FSU will have a new offensive coordinator in 2007, after Jeff Bowden stepped aside, and Papa Bowden has hinted that there will be other staff changes as well. Most of those likely will come on offense, where the Seminoles have been in freefall mode. The direction of Bowden's search for a new coordinator will go a long way toward determining whether his team can get back to the national championship stratosphere before he retires.
Whether fresh ideas from a new coordinator can alter the recent past is up for debate, but Bowden would like fans to believe that a season of near-misses is indicative of how close FSU is to returning to the elite level.
"I can honestly say that I never came close to going through a year like this," Bowden said, after the Seminoles' 21-14 loss to Florida in the regular-season finale. "You get blown out one time. You blow out three teams. The other eight games come down to the last minute. We won three of them and lost the rest of them, but they all could have been won in the last minute.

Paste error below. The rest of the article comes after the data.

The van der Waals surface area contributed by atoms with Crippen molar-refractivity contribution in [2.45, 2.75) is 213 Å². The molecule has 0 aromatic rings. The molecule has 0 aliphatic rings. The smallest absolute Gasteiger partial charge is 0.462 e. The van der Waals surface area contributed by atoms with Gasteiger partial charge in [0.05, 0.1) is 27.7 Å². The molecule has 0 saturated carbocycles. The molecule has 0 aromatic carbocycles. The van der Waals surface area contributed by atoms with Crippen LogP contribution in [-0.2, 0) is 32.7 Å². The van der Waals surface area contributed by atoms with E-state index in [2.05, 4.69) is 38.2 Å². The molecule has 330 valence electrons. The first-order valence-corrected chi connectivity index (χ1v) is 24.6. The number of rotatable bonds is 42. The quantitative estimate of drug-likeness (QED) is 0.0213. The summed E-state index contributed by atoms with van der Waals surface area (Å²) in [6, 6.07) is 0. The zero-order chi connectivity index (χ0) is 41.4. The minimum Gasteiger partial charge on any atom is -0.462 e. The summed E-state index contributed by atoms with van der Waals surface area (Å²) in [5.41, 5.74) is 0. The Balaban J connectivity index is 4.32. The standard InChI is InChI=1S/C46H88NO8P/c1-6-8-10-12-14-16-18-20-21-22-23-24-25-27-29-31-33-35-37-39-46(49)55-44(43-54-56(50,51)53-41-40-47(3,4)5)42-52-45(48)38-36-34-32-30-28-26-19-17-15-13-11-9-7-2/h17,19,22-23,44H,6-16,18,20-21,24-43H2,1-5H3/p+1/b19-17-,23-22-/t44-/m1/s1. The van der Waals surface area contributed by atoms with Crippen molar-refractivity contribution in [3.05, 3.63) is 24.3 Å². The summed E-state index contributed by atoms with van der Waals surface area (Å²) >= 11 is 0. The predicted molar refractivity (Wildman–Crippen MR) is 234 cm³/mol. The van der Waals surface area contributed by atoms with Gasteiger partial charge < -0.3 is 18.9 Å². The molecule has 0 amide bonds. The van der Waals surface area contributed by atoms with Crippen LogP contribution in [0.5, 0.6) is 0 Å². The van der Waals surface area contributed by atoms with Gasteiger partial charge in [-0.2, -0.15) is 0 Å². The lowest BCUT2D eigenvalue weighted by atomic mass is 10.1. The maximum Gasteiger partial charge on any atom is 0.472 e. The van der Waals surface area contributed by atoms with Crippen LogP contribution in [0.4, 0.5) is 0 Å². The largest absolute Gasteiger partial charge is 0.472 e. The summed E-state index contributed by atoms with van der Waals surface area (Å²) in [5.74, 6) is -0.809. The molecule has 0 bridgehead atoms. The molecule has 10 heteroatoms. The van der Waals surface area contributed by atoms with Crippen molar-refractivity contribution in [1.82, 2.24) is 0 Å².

"We've lost games here before where we didn't have a chance. Look at Florida last year (2005), and they had us out of there by the third quarter. But this year, every dadgum one of them. If we could have won another minute, we could have had a heck of a year."
While there could be some truth to Bowden's contention, FSU's offensive struggles also can be traced to the team's lack of playmakers, which is easily traceable through the program's recent attrition rate.
The 2006 Seminoles lacked a home run hitter on offense, a playmaker capable of altering the outcome of a game. That could have been wide receivers Fred Rouse or Kenny O'Neal, field-stretching speedsters who were dismissed following the 2005 season.
Or maybe it's the lack of quality offensive linemen, guys capable of opening holes for a running attack that ranks among the worst in the ACC. Certainly, quarterback development has been an issue since Chris Weinke took his 2000 Heisman Trophy to the NFL.
Recruiting misfires, injuries, coaching and player development all have been blamed for the decline. And, unlike in years past, the Seminoles no longer can plug in an All-American-in-waiting reserve at tailback or wideout, and keep cranking out titles.